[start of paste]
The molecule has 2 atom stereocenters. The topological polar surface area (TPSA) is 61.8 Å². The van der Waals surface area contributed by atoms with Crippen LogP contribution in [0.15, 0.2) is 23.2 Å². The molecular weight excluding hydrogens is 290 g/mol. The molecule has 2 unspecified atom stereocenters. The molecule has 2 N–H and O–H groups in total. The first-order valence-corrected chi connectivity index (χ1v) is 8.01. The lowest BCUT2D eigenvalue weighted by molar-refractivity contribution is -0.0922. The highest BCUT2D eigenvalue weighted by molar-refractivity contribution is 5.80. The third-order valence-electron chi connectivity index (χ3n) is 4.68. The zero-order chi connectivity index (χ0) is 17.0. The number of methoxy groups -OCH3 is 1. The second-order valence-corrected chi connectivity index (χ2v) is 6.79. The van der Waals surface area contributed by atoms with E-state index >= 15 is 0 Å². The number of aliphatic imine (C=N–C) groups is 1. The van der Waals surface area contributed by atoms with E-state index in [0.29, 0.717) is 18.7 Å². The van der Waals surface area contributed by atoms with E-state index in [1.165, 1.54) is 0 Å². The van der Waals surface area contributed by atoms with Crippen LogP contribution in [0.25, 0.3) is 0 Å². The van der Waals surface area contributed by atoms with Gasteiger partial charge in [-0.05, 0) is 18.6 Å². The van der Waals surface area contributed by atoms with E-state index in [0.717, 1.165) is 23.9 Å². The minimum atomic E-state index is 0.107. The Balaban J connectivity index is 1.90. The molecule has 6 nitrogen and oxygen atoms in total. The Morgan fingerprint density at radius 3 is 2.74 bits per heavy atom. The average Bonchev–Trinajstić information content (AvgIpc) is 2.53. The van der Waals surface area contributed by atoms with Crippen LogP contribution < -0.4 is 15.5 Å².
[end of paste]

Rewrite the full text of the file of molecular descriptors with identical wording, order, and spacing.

The molecule has 2 atom stereocenters. The topological polar surface area (TPSA) is 61.8 Å². The van der Waals surface area contributed by atoms with Crippen LogP contribution in [0.15, 0.2) is 23.2 Å². The molecular weight excluding hydrogens is 290 g/mol. The molecule has 2 unspecified atom stereocenters. The molecule has 2 N–H and O–H groups in total. The first-order valence-corrected chi connectivity index (χ1v) is 8.01. The lowest BCUT2D eigenvalue weighted by molar-refractivity contribution is -0.0922. The highest BCUT2D eigenvalue weighted by molar-refractivity contribution is 5.80. The third-order valence-electron chi connectivity index (χ3n) is 4.68. The zero-order chi connectivity index (χ0) is 17.0. The number of methoxy groups -OCH3 is 1. The second-order valence-corrected chi connectivity index (χ2v) is 6.79. The van der Waals surface area contributed by atoms with E-state index >= 15 is 0 Å². The number of aliphatic imine (C=N–C) groups is 1. The van der Waals surface area contributed by atoms with E-state index in [0.29, 0.717) is 18.7 Å². The van der Waals surface area contributed by atoms with E-state index in [1.165, 1.54) is 0 Å². The van der Waals surface area contributed by atoms with Crippen LogP contribution in [0.25, 0.3) is 0 Å². The van der Waals surface area contributed by atoms with Gasteiger partial charge in [-0.05, 0) is 18.6 Å². The van der Waals surface area contributed by atoms with E-state index in [0.717, 1.165) is 23.9 Å². The minimum atomic E-state index is 0.107. The Balaban J connectivity index is 1.90. The molecule has 6 nitrogen and oxygen atoms in total. The Morgan fingerprint density at radius 3 is 2.74 bits per heavy atom. The average Bonchev–Trinajstić information content (AvgIpc) is 2.53. The van der Waals surface area contributed by atoms with Crippen LogP contribution < -0.4 is 15.5 Å².